Karol wrote:Well that all depends on how many more units they have, then their opponents. inifnity is a dynamic game with big opponent interaction against your every movment, but when Poles started to play 20 model elite armies, and even bigger non elite ones. Corvus Belli had to give up and made the game cap at 15 dudes in 4th ed, from what was explained to me.

The same would happen with w40k. The armies that run around with 4-6 units and 2-3 characters would have to have mechanics to counter the fact that some armies would be running with double the number of units effectivly giving them two turns for the elite armies one. Try playing Bolt actions with 5 duds vs 15 or 20, it just doesn't work, even if your 5 dudes are all HMG and mortar crews.


The only correct thing in this post is that Infinity is a dynamic game with opponent interaction.

It's not even AA.

Tycho wrote:This is the problem right here. So many people think alternating activations is a magic panacea that will just fix everything. They point to games like Bolt Action as an example, but they miss the fact that games like Bolt Action are inherently more balanced to begin with. It's much easier to balance a game when everyone is "human", everyone is essentially firing some variation on the same thing, and everyone has access to somewhat similar gear. But because it uses alternating activation, they get tunnel vision on that.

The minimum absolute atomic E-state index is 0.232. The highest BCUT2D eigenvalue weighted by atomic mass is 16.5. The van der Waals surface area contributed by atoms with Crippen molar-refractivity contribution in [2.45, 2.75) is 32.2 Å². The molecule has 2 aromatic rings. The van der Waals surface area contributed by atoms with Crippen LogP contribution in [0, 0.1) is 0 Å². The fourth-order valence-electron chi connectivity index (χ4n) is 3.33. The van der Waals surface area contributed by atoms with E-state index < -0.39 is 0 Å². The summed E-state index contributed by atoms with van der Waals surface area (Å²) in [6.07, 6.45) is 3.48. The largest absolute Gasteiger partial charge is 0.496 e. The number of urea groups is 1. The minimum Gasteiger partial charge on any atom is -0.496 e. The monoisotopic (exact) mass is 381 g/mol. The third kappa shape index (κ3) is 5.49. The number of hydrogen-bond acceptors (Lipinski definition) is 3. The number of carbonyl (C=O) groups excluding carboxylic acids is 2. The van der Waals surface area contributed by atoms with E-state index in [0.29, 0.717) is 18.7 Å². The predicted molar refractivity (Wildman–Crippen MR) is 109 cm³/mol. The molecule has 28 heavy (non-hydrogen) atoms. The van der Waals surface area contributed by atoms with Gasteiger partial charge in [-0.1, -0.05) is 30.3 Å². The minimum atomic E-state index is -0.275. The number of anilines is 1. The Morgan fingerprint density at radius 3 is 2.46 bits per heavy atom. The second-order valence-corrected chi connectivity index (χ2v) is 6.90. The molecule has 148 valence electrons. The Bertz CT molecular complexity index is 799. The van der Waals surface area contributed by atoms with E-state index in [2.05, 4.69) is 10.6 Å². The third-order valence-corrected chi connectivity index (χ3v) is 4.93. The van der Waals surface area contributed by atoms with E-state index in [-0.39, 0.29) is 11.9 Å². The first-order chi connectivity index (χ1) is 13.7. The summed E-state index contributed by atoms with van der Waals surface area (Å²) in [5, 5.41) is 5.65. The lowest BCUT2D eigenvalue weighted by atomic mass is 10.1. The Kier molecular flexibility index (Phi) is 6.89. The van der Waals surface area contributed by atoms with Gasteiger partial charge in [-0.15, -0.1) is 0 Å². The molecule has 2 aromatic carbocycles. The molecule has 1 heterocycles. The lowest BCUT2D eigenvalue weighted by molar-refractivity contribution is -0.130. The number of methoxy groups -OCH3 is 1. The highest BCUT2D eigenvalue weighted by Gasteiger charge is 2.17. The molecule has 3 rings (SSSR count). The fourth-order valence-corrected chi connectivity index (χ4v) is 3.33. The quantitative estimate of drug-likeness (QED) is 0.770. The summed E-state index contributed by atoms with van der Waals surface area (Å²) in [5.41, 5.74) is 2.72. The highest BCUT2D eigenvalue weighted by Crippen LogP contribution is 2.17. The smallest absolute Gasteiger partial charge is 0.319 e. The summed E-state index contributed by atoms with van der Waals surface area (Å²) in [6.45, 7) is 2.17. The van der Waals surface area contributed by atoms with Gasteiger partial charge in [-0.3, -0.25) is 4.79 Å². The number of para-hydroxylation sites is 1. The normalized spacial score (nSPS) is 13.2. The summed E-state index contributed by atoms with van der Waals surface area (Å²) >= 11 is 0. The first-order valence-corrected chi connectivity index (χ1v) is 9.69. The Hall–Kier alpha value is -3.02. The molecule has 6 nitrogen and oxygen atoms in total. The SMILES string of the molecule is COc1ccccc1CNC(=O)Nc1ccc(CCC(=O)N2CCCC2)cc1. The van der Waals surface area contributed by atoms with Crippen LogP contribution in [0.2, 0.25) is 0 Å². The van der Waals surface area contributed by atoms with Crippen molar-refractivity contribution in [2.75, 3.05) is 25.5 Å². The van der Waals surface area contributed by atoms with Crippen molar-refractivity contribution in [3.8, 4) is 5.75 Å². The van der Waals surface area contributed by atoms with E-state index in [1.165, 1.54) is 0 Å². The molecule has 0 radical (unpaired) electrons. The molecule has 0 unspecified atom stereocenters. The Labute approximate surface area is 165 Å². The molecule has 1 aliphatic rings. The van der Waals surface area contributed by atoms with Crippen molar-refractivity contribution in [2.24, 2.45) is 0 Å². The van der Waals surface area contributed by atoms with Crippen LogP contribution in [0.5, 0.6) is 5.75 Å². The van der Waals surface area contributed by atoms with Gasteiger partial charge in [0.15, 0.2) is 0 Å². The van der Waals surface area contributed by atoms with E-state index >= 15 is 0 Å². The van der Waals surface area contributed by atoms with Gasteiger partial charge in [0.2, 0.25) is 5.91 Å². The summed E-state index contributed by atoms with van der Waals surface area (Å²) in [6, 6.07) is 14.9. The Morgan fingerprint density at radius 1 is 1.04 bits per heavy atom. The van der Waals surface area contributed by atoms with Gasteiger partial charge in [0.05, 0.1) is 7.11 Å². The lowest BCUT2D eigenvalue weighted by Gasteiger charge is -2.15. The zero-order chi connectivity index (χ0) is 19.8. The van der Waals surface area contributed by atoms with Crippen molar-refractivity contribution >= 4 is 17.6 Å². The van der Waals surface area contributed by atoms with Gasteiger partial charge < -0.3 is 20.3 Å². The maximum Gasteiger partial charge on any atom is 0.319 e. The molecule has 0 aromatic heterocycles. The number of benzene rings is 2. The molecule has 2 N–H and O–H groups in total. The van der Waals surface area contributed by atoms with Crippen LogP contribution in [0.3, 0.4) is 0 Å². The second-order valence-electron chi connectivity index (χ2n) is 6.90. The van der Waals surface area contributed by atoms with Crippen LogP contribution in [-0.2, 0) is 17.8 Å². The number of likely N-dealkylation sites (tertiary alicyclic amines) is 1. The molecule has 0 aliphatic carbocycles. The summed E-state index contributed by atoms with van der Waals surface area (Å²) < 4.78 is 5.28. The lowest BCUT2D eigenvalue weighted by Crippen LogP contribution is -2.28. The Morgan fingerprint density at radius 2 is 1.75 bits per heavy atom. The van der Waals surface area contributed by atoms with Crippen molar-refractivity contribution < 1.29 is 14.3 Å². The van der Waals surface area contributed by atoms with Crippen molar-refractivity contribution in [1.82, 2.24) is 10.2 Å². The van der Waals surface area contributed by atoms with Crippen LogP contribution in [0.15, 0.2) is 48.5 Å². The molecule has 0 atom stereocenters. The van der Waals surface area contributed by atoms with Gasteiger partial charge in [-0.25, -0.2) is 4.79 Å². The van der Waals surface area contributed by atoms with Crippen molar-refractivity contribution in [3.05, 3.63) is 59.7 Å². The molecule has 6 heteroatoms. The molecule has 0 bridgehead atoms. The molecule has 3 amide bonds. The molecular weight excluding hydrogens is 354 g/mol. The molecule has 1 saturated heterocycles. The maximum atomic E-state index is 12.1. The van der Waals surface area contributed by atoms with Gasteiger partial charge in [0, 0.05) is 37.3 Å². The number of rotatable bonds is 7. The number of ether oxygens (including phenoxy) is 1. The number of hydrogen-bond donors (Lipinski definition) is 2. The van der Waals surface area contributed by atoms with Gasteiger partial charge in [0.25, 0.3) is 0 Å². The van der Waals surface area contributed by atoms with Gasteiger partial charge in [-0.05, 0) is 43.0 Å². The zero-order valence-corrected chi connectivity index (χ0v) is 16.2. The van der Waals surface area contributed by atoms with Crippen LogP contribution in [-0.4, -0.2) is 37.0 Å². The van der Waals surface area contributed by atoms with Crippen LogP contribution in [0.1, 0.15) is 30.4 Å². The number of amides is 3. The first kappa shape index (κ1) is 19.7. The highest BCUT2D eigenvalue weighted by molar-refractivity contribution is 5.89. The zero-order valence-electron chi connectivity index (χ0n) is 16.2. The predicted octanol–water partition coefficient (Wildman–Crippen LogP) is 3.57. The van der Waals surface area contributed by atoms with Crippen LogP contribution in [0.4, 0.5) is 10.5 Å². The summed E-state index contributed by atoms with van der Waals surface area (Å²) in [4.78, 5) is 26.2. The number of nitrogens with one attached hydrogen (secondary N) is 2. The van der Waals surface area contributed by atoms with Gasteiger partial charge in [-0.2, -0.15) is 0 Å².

I've played Dust Warfare with hordes of lightly-armored Marines going up against all-mech SSU Steel Guard. AA works fine.

I've played World At War: Eisenbach Gap with Soviet T-72s swarming across the Fulda Gap, outnumbering US Abrams platoons 4:1. AA still works fine.

'AA only works when both sides are comparable' is such a bizarre take given how many asymmetric games use the mechanic successfully.

There are multiple ways to implement AA and multiple ways to address the action economy it introduces. As with IGOUGO, where the usual criticisms are often mitigated through reaction systems (Infinity, Starship Troopers, the venerable Squad Leader), speaking in absolutes is usually wrong.

This message was edited 1 time. Last update was at 2020/10/09 20:51:01